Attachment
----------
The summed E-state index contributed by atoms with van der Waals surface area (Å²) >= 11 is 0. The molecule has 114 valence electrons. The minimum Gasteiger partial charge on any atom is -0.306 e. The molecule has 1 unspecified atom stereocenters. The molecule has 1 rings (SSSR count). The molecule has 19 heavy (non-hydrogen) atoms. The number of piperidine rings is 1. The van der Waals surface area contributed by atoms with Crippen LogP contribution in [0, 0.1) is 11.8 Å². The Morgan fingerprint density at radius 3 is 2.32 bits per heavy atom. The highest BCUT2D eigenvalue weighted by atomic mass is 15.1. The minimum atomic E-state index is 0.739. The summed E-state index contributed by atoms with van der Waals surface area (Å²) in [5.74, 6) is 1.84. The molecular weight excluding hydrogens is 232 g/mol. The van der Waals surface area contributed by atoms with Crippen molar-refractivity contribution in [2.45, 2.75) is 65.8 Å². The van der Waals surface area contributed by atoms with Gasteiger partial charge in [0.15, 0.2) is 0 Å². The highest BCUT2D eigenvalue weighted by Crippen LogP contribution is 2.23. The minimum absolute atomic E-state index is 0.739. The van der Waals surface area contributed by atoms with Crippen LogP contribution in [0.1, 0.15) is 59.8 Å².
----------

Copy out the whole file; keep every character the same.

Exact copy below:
The summed E-state index contributed by atoms with van der Waals surface area (Å²) >= 11 is 0. The molecule has 114 valence electrons. The minimum Gasteiger partial charge on any atom is -0.306 e. The molecule has 1 unspecified atom stereocenters. The molecule has 1 rings (SSSR count). The molecule has 19 heavy (non-hydrogen) atoms. The number of piperidine rings is 1. The van der Waals surface area contributed by atoms with Crippen LogP contribution in [0, 0.1) is 11.8 Å². The Morgan fingerprint density at radius 3 is 2.32 bits per heavy atom. The highest BCUT2D eigenvalue weighted by atomic mass is 15.1. The minimum atomic E-state index is 0.739. The summed E-state index contributed by atoms with van der Waals surface area (Å²) in [5.74, 6) is 1.84. The molecular weight excluding hydrogens is 232 g/mol. The van der Waals surface area contributed by atoms with Crippen molar-refractivity contribution in [2.45, 2.75) is 65.8 Å². The van der Waals surface area contributed by atoms with Gasteiger partial charge in [0.15, 0.2) is 0 Å². The highest BCUT2D eigenvalue weighted by Crippen LogP contribution is 2.23. The minimum absolute atomic E-state index is 0.739. The van der Waals surface area contributed by atoms with Crippen LogP contribution in [0.1, 0.15) is 59.8 Å².